Of course, it isn’t.
Now a new abortion case is approaching the court from Mississippi. The state now bans abortions after 15 weeks. This time scheme is purportedly based on when the fetus would be viable outside the womb. With advances in medicine, we might be approaching the time when abortions are banned before a woman could reasonably know she is pregnant–some suggest banning abortions as soon as it’s possible to detect a fetal heartbeat.
My political/moral views are somewhat eclectic, but the libertarian side of my beliefs is that government has no right to tell me what I can eat, smoke, drink, worship, think, believe in, do to/for myself (including taking my life), or–if I were a woman–whether or not I could end my pregnancy.
Certainly, as a man, I cannot support anyone–especially men–who believe they have the right to get involved in a woman’s personal choices, including giving birth.
I have long feared the day when the government would try to justify getting involved in the lives of pregnant women, dictating what they can and cannot do once the pregnancy is discovered. That is, making a list of forbidden activities that could harm a baby and/or charging women with murder if a life choice can be proven to have harmed a baby.
So many people argue against abortion due to their religious beliefs. I see this as arrogant and irrelevant. In a country that supports freedom of religion we cannot help but support freedom from other people’s religions. In short, the law cannot base its restrictions on what one (or more) religions restrict simply because we cannot apply a religion’s beliefs to people who are not part of that religion.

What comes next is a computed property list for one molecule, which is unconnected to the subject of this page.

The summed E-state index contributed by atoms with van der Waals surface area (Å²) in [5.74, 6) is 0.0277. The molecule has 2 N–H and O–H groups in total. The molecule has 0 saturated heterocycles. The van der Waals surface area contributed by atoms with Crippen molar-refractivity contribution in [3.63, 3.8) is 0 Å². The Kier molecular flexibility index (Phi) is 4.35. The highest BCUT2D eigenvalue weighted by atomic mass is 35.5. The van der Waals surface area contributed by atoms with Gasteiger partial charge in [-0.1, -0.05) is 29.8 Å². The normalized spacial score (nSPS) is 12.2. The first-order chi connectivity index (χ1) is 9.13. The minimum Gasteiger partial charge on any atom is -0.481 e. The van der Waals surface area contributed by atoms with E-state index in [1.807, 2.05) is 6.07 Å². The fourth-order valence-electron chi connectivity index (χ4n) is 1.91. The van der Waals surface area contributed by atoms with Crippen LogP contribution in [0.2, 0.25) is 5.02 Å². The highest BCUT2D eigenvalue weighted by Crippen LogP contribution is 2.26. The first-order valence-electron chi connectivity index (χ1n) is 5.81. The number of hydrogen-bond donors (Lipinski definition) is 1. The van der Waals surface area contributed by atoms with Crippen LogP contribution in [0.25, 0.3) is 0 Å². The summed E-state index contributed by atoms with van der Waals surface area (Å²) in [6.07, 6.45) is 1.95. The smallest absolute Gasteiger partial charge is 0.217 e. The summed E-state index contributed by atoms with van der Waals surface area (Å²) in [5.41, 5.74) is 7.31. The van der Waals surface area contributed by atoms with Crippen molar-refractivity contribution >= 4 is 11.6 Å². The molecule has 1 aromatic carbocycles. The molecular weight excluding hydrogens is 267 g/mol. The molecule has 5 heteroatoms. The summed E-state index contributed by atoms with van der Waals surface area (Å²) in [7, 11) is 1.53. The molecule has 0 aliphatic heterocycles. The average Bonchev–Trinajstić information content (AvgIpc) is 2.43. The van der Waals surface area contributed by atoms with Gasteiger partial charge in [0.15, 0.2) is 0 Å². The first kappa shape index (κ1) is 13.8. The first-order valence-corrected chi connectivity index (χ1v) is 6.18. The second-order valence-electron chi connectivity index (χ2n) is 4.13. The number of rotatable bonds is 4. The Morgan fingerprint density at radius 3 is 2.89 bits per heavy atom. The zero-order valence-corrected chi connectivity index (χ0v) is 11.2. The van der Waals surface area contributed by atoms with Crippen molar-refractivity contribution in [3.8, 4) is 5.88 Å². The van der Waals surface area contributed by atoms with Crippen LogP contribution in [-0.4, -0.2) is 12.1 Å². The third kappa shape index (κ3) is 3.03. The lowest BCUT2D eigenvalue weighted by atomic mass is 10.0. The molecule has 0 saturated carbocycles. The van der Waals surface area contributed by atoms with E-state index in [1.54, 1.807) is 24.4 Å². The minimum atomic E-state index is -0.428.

Now there is talk again about adding more justices to the Supreme Court. That only works for us if we like the current philosophy of the court–or if we don’t. FDR tried this and we often laugh about it now. But now people are actively thinking about trying it again. Where will that end? Will we one day have a court with more members than the Senate?
Sure, three more liberal justices might do the trick for now to prevent the Court from modifying or overturning Roe v. Wade. A short-term gain, to be sure, but probably a very bad road to travel, long term.
The public’s view about abortion shifts over time, though I would like to see a higher percentage of people in surveys stating neither “pro” or “con” but “none of my business.” When people believe it is their business, they are–in my view–saying that they don ‘t really believe in freedom and that they want government to ban the freedoms they don’t like.
Our first right, I think, is to be left alone and not have one level of government or another lurking like a vulure that will swoop down on us when some person or some group thinks they’re entitled to make us live according to their belief system rather than our own.
2 thoughts on “I consider Roe v. Wade Settled Law”
As a Briton, I find the US divide on abortions quite scary. And quite contrary to any notion of women deserving, let alone getting, equal rights with men.
However, yesterday evening I was astonished to come across, in ‘Law & Order: Special Victims Unit’ a woman who was still contemplating abortion until she felt her baby kick for the first time!
The whole thing is a mess. I wonder, though, why some women wait until the “last minute” to get an abortion. I see no sense in that.
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